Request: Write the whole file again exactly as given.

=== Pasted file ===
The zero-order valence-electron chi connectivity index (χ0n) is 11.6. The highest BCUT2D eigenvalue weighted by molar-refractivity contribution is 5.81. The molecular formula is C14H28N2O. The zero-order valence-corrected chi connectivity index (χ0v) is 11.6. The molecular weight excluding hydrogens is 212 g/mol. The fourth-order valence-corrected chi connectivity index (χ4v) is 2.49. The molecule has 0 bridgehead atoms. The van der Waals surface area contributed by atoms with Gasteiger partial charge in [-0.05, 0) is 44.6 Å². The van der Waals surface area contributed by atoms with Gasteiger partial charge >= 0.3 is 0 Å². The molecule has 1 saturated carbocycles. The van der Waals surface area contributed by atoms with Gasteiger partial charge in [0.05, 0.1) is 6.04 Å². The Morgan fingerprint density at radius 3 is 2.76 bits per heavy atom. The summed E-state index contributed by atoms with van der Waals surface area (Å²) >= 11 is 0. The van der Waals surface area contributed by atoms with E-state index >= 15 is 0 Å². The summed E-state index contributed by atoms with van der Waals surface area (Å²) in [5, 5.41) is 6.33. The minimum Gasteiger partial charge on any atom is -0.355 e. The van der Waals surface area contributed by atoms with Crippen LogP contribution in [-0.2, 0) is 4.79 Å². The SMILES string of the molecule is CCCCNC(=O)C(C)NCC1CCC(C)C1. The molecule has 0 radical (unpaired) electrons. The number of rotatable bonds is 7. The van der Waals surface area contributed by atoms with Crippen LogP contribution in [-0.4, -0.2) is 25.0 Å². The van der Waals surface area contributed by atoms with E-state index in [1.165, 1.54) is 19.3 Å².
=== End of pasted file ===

The zero-order valence-electron chi connectivity index (χ0n) is 11.6. The highest BCUT2D eigenvalue weighted by molar-refractivity contribution is 5.81. The molecular formula is C14H28N2O. The zero-order valence-corrected chi connectivity index (χ0v) is 11.6. The molecular weight excluding hydrogens is 212 g/mol. The fourth-order valence-corrected chi connectivity index (χ4v) is 2.49. The molecule has 0 bridgehead atoms. The van der Waals surface area contributed by atoms with Gasteiger partial charge in [-0.05, 0) is 44.6 Å². The van der Waals surface area contributed by atoms with Gasteiger partial charge >= 0.3 is 0 Å². The molecule has 1 saturated carbocycles. The van der Waals surface area contributed by atoms with Gasteiger partial charge in [0.05, 0.1) is 6.04 Å². The Morgan fingerprint density at radius 3 is 2.76 bits per heavy atom. The summed E-state index contributed by atoms with van der Waals surface area (Å²) >= 11 is 0. The van der Waals surface area contributed by atoms with E-state index >= 15 is 0 Å². The summed E-state index contributed by atoms with van der Waals surface area (Å²) in [5, 5.41) is 6.33. The minimum Gasteiger partial charge on any atom is -0.355 e. The van der Waals surface area contributed by atoms with Crippen LogP contribution in [-0.2, 0) is 4.79 Å². The SMILES string of the molecule is CCCCNC(=O)C(C)NCC1CCC(C)C1. The molecule has 0 radical (unpaired) electrons. The number of rotatable bonds is 7. The van der Waals surface area contributed by atoms with Crippen LogP contribution in [-0.4, -0.2) is 25.0 Å². The van der Waals surface area contributed by atoms with E-state index in [1.165, 1.54) is 19.3 Å².